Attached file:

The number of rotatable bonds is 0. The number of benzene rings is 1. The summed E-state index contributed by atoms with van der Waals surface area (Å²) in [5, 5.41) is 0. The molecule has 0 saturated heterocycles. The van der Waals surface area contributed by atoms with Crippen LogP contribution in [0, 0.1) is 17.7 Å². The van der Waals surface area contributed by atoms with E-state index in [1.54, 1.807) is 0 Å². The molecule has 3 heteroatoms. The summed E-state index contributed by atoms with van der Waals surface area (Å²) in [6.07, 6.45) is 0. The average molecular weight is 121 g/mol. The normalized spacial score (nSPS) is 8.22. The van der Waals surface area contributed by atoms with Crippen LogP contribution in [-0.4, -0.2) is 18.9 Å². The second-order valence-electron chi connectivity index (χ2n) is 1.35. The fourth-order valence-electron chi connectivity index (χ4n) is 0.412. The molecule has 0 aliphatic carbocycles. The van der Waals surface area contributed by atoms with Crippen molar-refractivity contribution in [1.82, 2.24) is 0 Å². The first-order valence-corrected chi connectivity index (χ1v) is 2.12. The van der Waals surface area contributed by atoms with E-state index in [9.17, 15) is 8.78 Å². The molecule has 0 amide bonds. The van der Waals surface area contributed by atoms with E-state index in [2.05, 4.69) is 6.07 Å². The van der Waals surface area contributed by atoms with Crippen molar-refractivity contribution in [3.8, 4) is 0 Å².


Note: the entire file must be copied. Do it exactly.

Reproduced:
The number of rotatable bonds is 0. The number of benzene rings is 1. The summed E-state index contributed by atoms with van der Waals surface area (Å²) in [5, 5.41) is 0. The molecule has 0 saturated heterocycles. The van der Waals surface area contributed by atoms with Crippen LogP contribution in [0, 0.1) is 17.7 Å². The van der Waals surface area contributed by atoms with E-state index in [1.54, 1.807) is 0 Å². The molecule has 3 heteroatoms. The summed E-state index contributed by atoms with van der Waals surface area (Å²) in [6.07, 6.45) is 0. The average molecular weight is 121 g/mol. The normalized spacial score (nSPS) is 8.22. The van der Waals surface area contributed by atoms with Crippen LogP contribution in [-0.4, -0.2) is 18.9 Å². The second-order valence-electron chi connectivity index (χ2n) is 1.35. The fourth-order valence-electron chi connectivity index (χ4n) is 0.412. The molecule has 0 aliphatic carbocycles. The van der Waals surface area contributed by atoms with Crippen molar-refractivity contribution in [1.82, 2.24) is 0 Å². The first-order valence-corrected chi connectivity index (χ1v) is 2.12. The van der Waals surface area contributed by atoms with E-state index in [9.17, 15) is 8.78 Å². The molecule has 0 amide bonds. The van der Waals surface area contributed by atoms with E-state index in [2.05, 4.69) is 6.07 Å². The van der Waals surface area contributed by atoms with Crippen molar-refractivity contribution in [3.8, 4) is 0 Å².